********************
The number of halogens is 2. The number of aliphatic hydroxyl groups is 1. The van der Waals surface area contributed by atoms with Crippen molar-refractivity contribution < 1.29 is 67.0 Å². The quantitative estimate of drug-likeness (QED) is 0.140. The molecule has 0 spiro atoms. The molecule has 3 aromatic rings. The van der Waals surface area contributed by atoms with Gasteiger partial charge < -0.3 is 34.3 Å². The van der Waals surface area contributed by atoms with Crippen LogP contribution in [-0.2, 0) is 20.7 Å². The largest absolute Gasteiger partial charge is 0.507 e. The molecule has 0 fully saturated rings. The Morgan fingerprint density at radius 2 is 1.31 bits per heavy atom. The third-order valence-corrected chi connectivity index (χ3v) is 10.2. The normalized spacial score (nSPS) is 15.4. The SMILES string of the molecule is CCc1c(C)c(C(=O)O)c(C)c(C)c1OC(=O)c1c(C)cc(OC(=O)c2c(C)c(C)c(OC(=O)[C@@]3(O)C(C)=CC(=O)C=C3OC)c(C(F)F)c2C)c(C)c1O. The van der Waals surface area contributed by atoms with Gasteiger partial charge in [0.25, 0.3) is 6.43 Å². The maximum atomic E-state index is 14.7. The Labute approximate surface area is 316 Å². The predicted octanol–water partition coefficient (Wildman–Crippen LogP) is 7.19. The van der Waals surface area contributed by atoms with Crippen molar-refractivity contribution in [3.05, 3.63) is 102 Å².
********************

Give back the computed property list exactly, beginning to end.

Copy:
The number of halogens is 2. The number of aliphatic hydroxyl groups is 1. The van der Waals surface area contributed by atoms with Crippen molar-refractivity contribution < 1.29 is 67.0 Å². The quantitative estimate of drug-likeness (QED) is 0.140. The molecule has 0 spiro atoms. The molecule has 3 aromatic rings. The van der Waals surface area contributed by atoms with Gasteiger partial charge < -0.3 is 34.3 Å². The van der Waals surface area contributed by atoms with Crippen LogP contribution in [-0.2, 0) is 20.7 Å². The largest absolute Gasteiger partial charge is 0.507 e. The molecule has 0 fully saturated rings. The Morgan fingerprint density at radius 2 is 1.31 bits per heavy atom. The third-order valence-corrected chi connectivity index (χ3v) is 10.2. The normalized spacial score (nSPS) is 15.4. The SMILES string of the molecule is CCc1c(C)c(C(=O)O)c(C)c(C)c1OC(=O)c1c(C)cc(OC(=O)c2c(C)c(C)c(OC(=O)[C@@]3(O)C(C)=CC(=O)C=C3OC)c(C(F)F)c2C)c(C)c1O. The van der Waals surface area contributed by atoms with Gasteiger partial charge in [0.25, 0.3) is 6.43 Å². The maximum atomic E-state index is 14.7. The Labute approximate surface area is 316 Å². The predicted octanol–water partition coefficient (Wildman–Crippen LogP) is 7.19. The van der Waals surface area contributed by atoms with Crippen molar-refractivity contribution in [3.05, 3.63) is 102 Å².